Learn ruby the hard way: the hard way!

I set myself a challenge: learn programming every day, except weekends, for at least 5 hours. The reason behind this, was me beeing distracted by timeconsuming stuff like gaming, youtube and social media. I really want to prove to myself, that I can push through it and learn the stuff as soon as possible.

Let’s continue with the second half of the book: Learn Ruby the Hard Way



Memorizing Logic


The truth tables:


table.1 “Ruby the Hard Way”

NOT true?
!false true
!true false
OR (||) true?
true || false true
true || true true
false || true true
false || false false
AND (&&) true?
true && false false
true && true true
false && true false
false && false false
NOT OR true?
not (true || false) false
not (true || true) false
not (false || true) false
not (false || false) true
NOT AND true?
!(true && false) true
!(true && true) false
!(false && true) true
!(false && false) true
!= true?
1 != 0 true
1 != 1 false
0 != 1 true
0 != 0 false
== true?
1 == 0 false
1 == 1 true
0 == 1 false
0 == 0 true


and the truth terms:


  • && (and)
  • || (or)
  • ! (not)
  • != (not equal)
  • == (equal)
  • >= (greater-than-equal)
  • <= (less-than-equal)
  • true
  • false


Boolean Practice


true && true  => true

false && true  => false

1 == 1 && 2 == 1 => false

“test” == “test” => true

1 == 1 || 2 != 1 => true

true && 1 == 1 => true

false && 0 != 0 => true

true || 1 == 1 => true

“test” == “testing” => false

1 != 0 && 2 == 1 => false

“test” != “testing” => true

“test” == 1 => false

!(true && false) => true

!(1 == 1 && 0 != 1) => false

!(10 == 1 || 1000 == 1000) => false

!(1 != 10 || 3 == 4) => true

!(“testing” == “testing” && “Zed” == “Cool Guy”) => true

1 == 1 && (!(“testing” == 1 || 1 == 0)) => true

“chunky” == “bacon” && (!(3 == 4 || 3 == 3)) => false

3 == 3 && (!(“testing” == “testing” || “Ruby” == “Fun”)) => false


This was kinda easy, im going to show how i solved it by going through the last statement:

  1. from inner bracket first => “testing” == “testing” OR “Ruby” == “Fun” => true
  2. but !( makes a true statement wrong and vice versa, so => false
  3. 3 THE SAME AS 3 AND false => false

What If


people = 20
cats = 30
dogs = 15

if people < cats    # true, so the code runs

    puts “Too many cats! The world is doomed”


if people > cats

    puts “Not many cats! The world is saved!”


if people < dogs

    puts “The world is drooled on!”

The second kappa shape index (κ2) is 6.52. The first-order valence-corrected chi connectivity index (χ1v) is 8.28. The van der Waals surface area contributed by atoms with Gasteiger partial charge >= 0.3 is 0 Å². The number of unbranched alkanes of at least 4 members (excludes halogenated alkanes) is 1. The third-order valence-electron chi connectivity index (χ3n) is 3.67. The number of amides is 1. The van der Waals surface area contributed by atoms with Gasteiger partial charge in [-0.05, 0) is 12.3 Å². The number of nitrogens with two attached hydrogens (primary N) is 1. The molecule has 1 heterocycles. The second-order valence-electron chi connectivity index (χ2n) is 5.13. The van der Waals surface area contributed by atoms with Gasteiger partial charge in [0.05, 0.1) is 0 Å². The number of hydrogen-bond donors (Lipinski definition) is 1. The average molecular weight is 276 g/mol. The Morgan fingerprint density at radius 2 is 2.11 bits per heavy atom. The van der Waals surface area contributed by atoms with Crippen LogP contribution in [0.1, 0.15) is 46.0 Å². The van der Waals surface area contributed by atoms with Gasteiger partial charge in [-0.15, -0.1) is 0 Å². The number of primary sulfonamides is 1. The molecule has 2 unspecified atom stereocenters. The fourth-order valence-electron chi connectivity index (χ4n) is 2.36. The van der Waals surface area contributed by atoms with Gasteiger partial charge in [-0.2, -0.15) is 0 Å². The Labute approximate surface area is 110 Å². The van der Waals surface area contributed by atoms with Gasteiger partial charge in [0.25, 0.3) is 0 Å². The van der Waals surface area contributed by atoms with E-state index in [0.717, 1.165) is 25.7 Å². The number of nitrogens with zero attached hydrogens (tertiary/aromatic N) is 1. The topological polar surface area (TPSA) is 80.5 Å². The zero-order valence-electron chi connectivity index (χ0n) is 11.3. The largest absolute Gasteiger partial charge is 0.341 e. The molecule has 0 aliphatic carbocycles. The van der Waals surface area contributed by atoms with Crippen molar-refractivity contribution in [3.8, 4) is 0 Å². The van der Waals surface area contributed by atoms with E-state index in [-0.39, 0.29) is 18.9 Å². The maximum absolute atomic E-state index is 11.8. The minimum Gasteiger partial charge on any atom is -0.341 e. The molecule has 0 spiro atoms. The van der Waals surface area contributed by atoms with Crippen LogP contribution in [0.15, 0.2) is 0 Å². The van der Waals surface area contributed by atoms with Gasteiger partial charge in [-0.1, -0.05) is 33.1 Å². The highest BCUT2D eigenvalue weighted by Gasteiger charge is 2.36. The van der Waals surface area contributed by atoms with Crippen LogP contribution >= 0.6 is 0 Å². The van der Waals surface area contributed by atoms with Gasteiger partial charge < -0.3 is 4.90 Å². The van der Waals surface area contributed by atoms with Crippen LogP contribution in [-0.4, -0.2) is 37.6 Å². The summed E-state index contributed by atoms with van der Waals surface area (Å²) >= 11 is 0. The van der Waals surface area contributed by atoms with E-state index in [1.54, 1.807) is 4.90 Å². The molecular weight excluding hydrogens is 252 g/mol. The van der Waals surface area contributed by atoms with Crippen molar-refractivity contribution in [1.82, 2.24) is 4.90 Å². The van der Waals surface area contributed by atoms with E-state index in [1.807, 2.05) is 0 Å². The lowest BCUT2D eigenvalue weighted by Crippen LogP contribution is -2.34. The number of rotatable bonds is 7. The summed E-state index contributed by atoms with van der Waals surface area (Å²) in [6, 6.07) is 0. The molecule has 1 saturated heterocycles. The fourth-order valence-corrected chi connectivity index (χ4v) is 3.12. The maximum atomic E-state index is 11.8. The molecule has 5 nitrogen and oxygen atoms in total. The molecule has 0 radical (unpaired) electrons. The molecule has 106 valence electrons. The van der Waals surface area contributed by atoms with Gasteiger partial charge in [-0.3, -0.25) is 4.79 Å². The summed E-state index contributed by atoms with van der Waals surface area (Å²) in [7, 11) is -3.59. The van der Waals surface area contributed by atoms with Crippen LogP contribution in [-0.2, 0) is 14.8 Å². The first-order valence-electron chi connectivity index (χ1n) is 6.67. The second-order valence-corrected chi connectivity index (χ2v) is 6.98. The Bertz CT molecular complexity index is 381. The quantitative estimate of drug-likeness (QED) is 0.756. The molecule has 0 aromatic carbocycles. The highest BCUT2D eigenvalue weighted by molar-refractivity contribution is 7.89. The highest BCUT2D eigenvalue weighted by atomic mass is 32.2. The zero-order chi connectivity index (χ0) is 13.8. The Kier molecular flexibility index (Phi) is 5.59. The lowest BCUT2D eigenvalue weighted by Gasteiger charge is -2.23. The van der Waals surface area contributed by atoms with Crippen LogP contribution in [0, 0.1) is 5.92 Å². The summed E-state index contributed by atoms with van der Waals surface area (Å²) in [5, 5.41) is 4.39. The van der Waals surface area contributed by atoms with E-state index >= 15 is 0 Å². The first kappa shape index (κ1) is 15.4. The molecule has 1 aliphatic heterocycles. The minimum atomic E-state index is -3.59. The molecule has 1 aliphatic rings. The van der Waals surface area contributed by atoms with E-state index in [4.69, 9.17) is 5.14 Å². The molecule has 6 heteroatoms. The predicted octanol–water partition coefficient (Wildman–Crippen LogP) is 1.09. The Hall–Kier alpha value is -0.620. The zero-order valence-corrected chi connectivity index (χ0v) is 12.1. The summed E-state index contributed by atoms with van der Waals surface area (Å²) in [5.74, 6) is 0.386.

if people > dogs  # true, so the code runs

    puts “The world is dry!”



dogs += 5   #dogs = dogs + 5 = 20


if people >= dogs   # true, so the code runs

    puts “People are greater than or equal to dogs”


if people <= dogs  # true, so the code runs

   puts “People are less than or equal to dogs!”


if people == dogs   # true, so the code runs

   puts “People are dogs.”



Else and if


people = 30
cars = 40
trucks = 1


if cars > people

    puts “We should take the cars.” #this will be printed

elsif cars < people

    puts “We should not take the cars.”


    puts “We can’t decide.”



if trucks > cars

    puts “That’s too many trucks.”

elsif trucks < cars

    puts “Maybe we could take the trucks.” #this will be printed


    puts “We still cant decide”



if people > trucks

    puts “Alright, lets just take the trucks.” #this will be printed


    puts “Fine, lets stay home then”



Elsif statements

  1. If the first statement isn’t true, it will be skipped.
  2. If it’s true it ignores all the code that’s written under the codeblock.
  3. Checks the elsif statement, if its true it runs.
  4. If the If and all elsif statments are false, the else codeblock runs.



Making decisions, If statements inside if statements


puts “You enter a dark room with two doors. Do you go through door #1 or door #2?”

print “> ”

door = $stdin.gets.chomp    #waits for the user input and assigns it to a variable(door)

if door == “1”

puts “There’s a giant bear here eating a cheese cake. What do you do?”

puts “1. Take the cake.”

puts “2. Scream at the bar.”

print “> ”

bear = $stdin.gets.chomp   #waits for a user input again and assigns it to a variable(bear)


if bear == “1”

puts “The bear eats your face off. Good job!”

elsif bear == “2”

puts “The bear eats your legs off. Good job!”


puts “Well, doing %s is probably better. Bear runs away.”   #if you choose to type in other                                                                                                                           than 1 and 2, you trigger the                                                                                                                              else branch



elsif door == “2”

puts “You stare into the endless abyss at Cthulu’s retina.”

puts “1. Blueberries.”

puts “2. Yellow jacket clothespins.”

puts “3. Understanding revolvers yelling melodies.”


print “> ”

insanity = $stdin.gets.chomp


if insanity == “1” || insanity == “2”

puts “Your body survives powered by a mind of jello. Good job!”


puts “The insanity rots your eyes into a pool of muck. Good job!”



puts “You stumble around and fall on a knife and die. Good job!”



So basically you can have multiple if statements inside if statements with their own blocks of code. The same principle applies to them aswell.



Loops and Arrays


For the next exercise I’m going to use for-loops and arrays.


in this example, are containers that store the stuff that results out of for-loops.

[] opened/closed brackets indicate the start/end of an array.



a loop that goes through each thing in an array of things.



the_count = [1,2,3,4,5]
fruits = [‘apples’, ‘oranges’,’pears’,’apricots’]